Markdown is a plain text formatting system originally developed by John Gruber. It has since been standardized into CommonMark, which is what SilverBullet uses (with Extensions). While a bit more technical than WYSIWYG-style editing (like MS Word), the nice thing about markdown is that it is a (relatively) easy-to-implement standard, and you can read files even without special tools (like SilverBullet).

This means that you will always have access to the content even if you switch tools. It also means that you can use multiple tools at the same time to edit these files. You don’t have to use SilverBullet exclusively.

There is a bit of a caveat here: Markdown is limited in certain ways, and various tools using markdown as the underlying file format (like SilverBullet) need features that are not directly supported by markdown. As a result, different tools introduce extensions to markdown that are not standard nor interoperable. While in some cases, these tools converge on particular pieces of syntax (such as the non-standard [[page link]] syntax), some level of divergence in the markdown that each tool supports is unavoidable. SilverBullet is complicit in this as well. It adds a few extensions that are not widely supported and assigns new meaning to certain markdown features to implement novel features. In its defense, all these features are optional. If you want to just write plain markdown, you can.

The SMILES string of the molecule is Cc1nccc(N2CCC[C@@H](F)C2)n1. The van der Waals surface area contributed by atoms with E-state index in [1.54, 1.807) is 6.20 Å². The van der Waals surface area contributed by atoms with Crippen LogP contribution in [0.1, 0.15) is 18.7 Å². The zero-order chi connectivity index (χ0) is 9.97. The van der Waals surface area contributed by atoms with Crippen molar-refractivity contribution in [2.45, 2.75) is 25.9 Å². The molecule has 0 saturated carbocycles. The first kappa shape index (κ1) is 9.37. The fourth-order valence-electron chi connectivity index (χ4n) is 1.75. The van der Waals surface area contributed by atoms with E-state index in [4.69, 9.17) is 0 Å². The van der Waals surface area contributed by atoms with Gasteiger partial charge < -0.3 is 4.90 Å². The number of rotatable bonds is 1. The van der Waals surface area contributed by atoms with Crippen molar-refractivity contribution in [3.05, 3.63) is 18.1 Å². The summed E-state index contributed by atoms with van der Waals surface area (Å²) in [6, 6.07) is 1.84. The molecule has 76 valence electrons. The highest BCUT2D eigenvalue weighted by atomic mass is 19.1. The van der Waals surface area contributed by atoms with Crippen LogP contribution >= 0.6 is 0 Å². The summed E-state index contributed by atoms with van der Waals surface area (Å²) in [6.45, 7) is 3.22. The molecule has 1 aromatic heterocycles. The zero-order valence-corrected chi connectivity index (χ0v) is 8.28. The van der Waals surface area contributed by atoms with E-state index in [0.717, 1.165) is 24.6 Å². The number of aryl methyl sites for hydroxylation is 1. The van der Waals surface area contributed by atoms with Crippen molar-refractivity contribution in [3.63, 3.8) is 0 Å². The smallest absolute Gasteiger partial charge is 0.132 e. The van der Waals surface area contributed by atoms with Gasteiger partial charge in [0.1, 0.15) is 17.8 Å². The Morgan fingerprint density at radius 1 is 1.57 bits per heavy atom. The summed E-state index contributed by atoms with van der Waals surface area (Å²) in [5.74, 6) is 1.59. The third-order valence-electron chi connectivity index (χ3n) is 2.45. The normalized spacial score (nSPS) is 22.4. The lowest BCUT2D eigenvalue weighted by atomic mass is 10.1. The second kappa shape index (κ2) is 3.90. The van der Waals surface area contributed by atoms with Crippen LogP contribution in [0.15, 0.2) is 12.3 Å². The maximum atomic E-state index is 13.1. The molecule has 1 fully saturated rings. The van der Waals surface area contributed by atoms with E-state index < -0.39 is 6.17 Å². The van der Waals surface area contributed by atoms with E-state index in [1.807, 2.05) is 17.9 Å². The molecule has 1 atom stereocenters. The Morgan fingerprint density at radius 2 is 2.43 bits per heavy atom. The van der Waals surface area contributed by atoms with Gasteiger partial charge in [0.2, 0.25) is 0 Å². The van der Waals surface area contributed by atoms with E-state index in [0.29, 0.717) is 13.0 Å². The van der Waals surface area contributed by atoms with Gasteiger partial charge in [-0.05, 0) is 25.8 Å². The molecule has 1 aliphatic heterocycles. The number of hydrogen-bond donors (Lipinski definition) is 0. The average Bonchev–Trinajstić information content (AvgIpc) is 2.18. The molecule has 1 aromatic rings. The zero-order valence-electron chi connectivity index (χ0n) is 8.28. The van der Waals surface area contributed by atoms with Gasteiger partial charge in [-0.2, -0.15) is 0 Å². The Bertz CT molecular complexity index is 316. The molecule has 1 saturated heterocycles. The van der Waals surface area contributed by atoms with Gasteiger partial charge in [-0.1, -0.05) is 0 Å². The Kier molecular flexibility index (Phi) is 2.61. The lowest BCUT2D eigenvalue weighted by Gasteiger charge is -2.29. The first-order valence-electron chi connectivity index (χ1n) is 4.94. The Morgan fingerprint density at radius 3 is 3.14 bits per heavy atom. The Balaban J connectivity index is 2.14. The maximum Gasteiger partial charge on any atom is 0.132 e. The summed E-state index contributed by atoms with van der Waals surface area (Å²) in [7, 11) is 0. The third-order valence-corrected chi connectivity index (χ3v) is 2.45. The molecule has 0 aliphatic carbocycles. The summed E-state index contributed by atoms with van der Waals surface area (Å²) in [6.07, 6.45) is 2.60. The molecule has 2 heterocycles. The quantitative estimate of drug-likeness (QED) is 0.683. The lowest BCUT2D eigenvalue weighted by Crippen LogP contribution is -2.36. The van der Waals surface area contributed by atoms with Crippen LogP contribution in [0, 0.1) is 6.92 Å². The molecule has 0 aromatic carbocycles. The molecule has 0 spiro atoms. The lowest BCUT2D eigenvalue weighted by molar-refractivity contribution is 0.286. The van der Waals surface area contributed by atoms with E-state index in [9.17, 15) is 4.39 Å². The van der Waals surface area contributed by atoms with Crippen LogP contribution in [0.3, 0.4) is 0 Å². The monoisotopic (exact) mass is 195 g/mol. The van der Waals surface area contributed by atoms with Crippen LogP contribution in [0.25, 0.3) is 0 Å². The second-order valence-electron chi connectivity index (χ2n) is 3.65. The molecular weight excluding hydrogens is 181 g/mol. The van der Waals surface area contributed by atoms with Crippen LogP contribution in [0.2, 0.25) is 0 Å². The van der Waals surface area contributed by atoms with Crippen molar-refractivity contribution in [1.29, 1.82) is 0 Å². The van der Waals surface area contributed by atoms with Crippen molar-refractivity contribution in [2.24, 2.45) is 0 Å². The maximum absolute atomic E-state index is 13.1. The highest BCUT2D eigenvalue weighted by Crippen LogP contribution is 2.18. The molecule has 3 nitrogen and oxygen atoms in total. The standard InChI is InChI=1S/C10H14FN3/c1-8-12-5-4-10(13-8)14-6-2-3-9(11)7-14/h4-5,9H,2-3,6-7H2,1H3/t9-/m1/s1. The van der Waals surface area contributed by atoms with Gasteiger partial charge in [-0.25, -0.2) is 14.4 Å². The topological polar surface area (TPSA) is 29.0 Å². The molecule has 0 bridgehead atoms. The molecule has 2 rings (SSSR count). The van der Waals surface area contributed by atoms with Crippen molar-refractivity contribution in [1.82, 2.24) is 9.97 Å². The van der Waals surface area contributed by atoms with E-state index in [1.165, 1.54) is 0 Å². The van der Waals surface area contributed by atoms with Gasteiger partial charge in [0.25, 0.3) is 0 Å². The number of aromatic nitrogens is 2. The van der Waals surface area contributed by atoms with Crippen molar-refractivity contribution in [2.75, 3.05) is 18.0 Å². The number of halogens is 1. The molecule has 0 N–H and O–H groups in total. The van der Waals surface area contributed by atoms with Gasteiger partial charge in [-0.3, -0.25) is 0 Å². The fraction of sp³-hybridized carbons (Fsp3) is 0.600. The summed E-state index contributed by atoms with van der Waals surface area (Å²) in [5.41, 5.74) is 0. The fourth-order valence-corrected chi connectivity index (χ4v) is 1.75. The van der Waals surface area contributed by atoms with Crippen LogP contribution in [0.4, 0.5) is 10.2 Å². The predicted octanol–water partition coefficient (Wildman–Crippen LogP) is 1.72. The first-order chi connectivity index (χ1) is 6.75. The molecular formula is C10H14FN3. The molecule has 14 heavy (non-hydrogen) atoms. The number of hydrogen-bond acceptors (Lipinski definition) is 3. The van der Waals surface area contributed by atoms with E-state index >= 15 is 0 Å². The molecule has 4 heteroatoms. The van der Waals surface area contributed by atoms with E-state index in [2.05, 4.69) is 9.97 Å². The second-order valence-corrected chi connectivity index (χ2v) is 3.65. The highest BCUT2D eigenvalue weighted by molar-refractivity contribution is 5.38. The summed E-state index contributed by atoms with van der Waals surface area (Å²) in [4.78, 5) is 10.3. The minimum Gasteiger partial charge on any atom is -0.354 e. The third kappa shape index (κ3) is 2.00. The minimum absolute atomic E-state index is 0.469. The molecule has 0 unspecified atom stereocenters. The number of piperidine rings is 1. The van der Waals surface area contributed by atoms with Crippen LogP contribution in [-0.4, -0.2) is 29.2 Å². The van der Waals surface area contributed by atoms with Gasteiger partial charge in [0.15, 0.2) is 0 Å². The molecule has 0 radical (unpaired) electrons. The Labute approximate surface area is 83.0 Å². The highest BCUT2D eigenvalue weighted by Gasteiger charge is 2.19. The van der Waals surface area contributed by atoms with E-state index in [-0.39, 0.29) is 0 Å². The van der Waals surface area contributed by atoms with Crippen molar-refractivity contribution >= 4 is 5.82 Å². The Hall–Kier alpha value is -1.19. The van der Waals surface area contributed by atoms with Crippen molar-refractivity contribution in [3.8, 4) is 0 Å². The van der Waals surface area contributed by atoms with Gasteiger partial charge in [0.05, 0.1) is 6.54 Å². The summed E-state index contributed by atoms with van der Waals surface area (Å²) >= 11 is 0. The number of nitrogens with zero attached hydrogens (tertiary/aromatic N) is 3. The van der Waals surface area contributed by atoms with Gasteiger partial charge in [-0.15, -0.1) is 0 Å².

See Extensions for more details on these SilverBullet-specific extensions.

More about markdown:

  • Basics: learn some the markdown basics
  • Extensions: learn about SilverBullet’s set of markdown extensions
  • Syntax Highlighting: languages that SilverBullet supports syntax highlighting for